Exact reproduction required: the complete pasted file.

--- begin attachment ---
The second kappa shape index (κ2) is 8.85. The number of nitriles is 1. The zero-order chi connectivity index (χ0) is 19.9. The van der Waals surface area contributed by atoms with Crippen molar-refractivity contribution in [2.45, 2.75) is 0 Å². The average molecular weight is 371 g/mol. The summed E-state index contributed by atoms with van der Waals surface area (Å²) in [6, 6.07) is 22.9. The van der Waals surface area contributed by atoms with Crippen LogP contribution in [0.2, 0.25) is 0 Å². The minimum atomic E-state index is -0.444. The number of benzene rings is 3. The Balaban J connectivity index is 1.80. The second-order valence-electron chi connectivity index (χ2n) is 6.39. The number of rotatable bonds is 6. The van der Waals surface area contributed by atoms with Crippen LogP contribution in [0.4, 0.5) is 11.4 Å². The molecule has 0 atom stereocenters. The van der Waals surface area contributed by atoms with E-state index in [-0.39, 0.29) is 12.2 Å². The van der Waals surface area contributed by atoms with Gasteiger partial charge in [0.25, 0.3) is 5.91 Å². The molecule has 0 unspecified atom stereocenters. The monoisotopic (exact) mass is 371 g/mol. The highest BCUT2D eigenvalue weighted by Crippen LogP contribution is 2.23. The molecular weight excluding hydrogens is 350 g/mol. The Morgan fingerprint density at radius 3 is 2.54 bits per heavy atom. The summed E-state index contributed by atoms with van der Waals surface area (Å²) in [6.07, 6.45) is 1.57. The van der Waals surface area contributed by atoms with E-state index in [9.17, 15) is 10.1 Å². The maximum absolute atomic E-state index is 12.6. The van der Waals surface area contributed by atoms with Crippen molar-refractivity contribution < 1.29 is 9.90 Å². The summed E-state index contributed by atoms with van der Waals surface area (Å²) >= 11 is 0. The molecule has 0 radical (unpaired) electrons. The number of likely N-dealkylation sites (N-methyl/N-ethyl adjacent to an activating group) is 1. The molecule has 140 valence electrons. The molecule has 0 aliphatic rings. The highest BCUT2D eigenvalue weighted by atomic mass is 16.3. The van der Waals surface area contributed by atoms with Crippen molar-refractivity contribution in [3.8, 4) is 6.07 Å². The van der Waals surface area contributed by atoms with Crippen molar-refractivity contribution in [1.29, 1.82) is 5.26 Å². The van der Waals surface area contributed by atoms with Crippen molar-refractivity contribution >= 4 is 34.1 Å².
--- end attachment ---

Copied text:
The second kappa shape index (κ2) is 8.85. The number of nitriles is 1. The zero-order chi connectivity index (χ0) is 19.9. The van der Waals surface area contributed by atoms with Crippen molar-refractivity contribution in [2.45, 2.75) is 0 Å². The average molecular weight is 371 g/mol. The summed E-state index contributed by atoms with van der Waals surface area (Å²) in [6, 6.07) is 22.9. The van der Waals surface area contributed by atoms with Crippen LogP contribution in [0.2, 0.25) is 0 Å². The minimum atomic E-state index is -0.444. The number of benzene rings is 3. The Balaban J connectivity index is 1.80. The second-order valence-electron chi connectivity index (χ2n) is 6.39. The number of rotatable bonds is 6. The van der Waals surface area contributed by atoms with Crippen LogP contribution in [0.4, 0.5) is 11.4 Å². The molecule has 0 atom stereocenters. The van der Waals surface area contributed by atoms with E-state index in [-0.39, 0.29) is 12.2 Å². The van der Waals surface area contributed by atoms with Gasteiger partial charge in [0.25, 0.3) is 5.91 Å². The molecule has 0 unspecified atom stereocenters. The monoisotopic (exact) mass is 371 g/mol. The highest BCUT2D eigenvalue weighted by Crippen LogP contribution is 2.23. The molecular weight excluding hydrogens is 350 g/mol. The Morgan fingerprint density at radius 3 is 2.54 bits per heavy atom. The summed E-state index contributed by atoms with van der Waals surface area (Å²) in [6.07, 6.45) is 1.57. The van der Waals surface area contributed by atoms with E-state index in [9.17, 15) is 10.1 Å². The maximum absolute atomic E-state index is 12.6. The van der Waals surface area contributed by atoms with Crippen molar-refractivity contribution < 1.29 is 9.90 Å². The summed E-state index contributed by atoms with van der Waals surface area (Å²) >= 11 is 0. The molecule has 0 radical (unpaired) electrons. The number of likely N-dealkylation sites (N-methyl/N-ethyl adjacent to an activating group) is 1. The molecule has 140 valence electrons. The molecule has 0 aliphatic rings. The highest BCUT2D eigenvalue weighted by atomic mass is 16.3. The van der Waals surface area contributed by atoms with Crippen molar-refractivity contribution in [3.8, 4) is 6.07 Å². The van der Waals surface area contributed by atoms with Crippen molar-refractivity contribution in [1.29, 1.82) is 5.26 Å². The van der Waals surface area contributed by atoms with Crippen molar-refractivity contribution >= 4 is 34.1 Å².